The climate change action plan for Manchester, which MCFly has been reporting on all year, is now available for all to see. It has been released ahead of next Wednesday’s Executive Meeting, at which it will be formally accepted.
The link above points to a 77 page pdf. The first 11 pages are a summary of the implications for the Council, written in Councilese. They matter, but what matters the most is the Plan itself. It’s been named “Manchester- A Certain Future. Our co2llective action on climate change” It is 64 pages long, and contains a foreword by Sir Richard Leese (Council Leader) and five chapter headings, around “Living, Working, Moving, Growing and Adapting.”
We quote from page 5
Our plan has two headline objectives:
1: To reduce the city of Manchester’s emissions of CO2 by 41% by 2020, from 2005 levels. This equates to a reduction from current levels of 3.2 million tonnes per annum to less than two million; it also equates to a reduction in per capita emissions from 7.3 tonnes to 4.3 tonnes per head.
Manchester’s emissions of CO2 derive mostly from our use of fossil fuels and are directly related to the use of buildings, products, transport and industrial activities. We can lower these emissions by reducing our demand and use of energy; altering the technologies used for energy generation; and changing the sources of the fuels we use from fossil fuels to renewables. Our plan sets out ways of adopting and applying these three approaches across different sectors and scales.
2: To engage all individuals, neighbourhoods and organisations in Manchester in a process of cultural change that embeds ‘low carbon thinking’ into the lifestyles and operations of the city.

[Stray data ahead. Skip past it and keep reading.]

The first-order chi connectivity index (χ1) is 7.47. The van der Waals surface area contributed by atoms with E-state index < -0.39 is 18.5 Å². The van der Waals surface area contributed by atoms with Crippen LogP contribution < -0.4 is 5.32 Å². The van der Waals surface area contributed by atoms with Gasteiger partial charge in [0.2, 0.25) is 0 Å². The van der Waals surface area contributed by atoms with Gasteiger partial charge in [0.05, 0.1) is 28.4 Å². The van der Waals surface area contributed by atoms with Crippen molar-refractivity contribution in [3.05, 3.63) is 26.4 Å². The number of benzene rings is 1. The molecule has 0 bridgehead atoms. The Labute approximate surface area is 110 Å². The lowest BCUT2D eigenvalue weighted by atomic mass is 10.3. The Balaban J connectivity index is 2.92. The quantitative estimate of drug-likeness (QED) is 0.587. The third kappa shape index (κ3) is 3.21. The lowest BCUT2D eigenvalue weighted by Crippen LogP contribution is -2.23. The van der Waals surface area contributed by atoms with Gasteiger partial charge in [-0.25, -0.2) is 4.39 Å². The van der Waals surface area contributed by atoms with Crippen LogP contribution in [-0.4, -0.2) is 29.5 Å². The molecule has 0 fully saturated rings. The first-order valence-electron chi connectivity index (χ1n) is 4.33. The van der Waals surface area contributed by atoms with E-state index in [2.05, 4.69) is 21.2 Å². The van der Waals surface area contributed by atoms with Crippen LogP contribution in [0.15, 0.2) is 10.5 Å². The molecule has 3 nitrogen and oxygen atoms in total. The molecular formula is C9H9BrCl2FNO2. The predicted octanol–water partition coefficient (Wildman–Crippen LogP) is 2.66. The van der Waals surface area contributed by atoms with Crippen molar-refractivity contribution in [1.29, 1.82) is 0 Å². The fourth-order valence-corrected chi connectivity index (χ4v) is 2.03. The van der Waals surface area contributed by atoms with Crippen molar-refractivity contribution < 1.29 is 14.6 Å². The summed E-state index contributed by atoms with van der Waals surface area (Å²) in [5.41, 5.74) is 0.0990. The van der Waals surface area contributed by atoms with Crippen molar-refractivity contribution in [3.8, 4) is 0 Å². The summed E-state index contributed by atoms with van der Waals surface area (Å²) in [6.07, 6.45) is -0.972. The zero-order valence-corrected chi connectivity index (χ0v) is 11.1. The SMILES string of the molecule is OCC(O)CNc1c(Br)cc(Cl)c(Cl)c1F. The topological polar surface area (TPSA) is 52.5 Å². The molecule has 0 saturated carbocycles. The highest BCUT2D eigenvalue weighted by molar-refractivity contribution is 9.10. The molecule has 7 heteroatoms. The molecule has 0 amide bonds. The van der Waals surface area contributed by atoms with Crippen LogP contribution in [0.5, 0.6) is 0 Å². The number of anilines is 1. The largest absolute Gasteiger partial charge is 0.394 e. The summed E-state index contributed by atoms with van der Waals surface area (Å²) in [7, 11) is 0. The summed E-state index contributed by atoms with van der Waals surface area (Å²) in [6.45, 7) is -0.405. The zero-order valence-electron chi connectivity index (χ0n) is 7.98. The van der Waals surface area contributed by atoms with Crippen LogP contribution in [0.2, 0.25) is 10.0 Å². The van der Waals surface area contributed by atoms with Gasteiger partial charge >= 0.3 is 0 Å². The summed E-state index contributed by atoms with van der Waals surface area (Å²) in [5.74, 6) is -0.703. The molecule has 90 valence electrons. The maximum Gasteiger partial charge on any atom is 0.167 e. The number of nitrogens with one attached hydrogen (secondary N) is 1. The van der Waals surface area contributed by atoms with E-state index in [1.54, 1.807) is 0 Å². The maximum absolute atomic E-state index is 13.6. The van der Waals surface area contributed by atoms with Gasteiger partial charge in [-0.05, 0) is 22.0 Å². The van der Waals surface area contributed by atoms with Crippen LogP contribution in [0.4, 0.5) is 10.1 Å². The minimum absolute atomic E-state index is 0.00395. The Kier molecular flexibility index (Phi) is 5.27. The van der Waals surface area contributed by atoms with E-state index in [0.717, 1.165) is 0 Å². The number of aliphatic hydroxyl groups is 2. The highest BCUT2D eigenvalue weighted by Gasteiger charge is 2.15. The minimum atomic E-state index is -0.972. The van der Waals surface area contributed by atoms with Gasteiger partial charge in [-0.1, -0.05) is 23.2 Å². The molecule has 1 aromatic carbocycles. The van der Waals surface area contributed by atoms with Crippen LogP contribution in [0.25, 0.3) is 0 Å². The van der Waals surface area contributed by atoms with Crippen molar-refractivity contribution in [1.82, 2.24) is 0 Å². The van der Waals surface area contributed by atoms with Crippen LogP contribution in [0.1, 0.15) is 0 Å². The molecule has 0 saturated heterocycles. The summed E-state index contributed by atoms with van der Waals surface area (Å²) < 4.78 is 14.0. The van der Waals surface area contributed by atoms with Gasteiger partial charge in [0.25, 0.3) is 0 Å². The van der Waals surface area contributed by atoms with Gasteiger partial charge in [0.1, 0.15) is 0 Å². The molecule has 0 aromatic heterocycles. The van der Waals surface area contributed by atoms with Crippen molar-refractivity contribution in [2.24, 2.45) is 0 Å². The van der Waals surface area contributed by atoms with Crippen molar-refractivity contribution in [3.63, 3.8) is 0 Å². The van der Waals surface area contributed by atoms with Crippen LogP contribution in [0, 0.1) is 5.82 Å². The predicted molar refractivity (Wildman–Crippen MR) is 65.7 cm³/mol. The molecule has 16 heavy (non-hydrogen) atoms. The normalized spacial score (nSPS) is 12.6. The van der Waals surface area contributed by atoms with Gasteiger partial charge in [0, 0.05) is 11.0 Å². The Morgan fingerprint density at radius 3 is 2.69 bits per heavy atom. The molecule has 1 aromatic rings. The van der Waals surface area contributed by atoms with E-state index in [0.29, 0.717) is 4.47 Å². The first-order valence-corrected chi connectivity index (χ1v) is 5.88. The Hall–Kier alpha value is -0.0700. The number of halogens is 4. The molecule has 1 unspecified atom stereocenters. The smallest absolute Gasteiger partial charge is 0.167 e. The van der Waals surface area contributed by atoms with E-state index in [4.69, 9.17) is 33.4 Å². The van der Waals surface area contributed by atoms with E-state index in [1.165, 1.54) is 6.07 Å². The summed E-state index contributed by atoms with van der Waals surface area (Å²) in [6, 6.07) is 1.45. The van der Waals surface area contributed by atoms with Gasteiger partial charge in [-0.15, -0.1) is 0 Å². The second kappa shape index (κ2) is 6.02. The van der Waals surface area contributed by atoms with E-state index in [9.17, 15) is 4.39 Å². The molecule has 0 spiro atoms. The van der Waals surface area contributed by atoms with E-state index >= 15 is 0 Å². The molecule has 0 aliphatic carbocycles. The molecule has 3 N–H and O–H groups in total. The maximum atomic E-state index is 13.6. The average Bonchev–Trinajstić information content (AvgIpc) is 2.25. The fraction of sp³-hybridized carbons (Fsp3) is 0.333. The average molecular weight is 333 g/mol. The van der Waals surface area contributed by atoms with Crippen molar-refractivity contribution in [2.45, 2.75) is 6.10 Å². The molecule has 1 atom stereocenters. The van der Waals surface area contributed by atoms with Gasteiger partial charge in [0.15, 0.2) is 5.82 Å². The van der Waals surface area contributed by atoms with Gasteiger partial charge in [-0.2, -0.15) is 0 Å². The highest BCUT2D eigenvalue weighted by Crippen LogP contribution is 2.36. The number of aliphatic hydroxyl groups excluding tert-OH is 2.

To create a ‘low carbon culture’ we need to build a common understanding of the causes and implications of climate change, and to develop programmes of ‘carbon literacy’ and ‘carbon accounting’ so that new culture can become part of the daily lives of all individuals and organisations. Every one of the actions in our plan will contribute in some way to the development of ‘carbon literacy’ in the city. However, achieving a new low carbon culture – where thinking about counting carbon is embedded and routine – can only be delivered as a
result of all the actions together, in an overall co-ordinated manner. Enabling a low carbon culture in the city will be particularly important if the challenge of meeting even more demanding carbon reduction targets between 2020 and 2050 is to be met.
Actions to meet these targets are set out under five chapter headings – Living, Working, Moving, Growing and Adapting. Each chapter makes it clear what Manchester is going to do to meet the challenges posed by climate change, along with the changes we need to make as individuals, communities and businesses.
The editors of Manchester Climate Fortnightly would urge all Mancunians who care about their future to read the document carefully and actively. We need to come up with better ideas, tough questions and suggestions for improvement. The next two years are crucial for Manchester’s future. We would urge Mancunians to get involved in making this Action Plan a reality.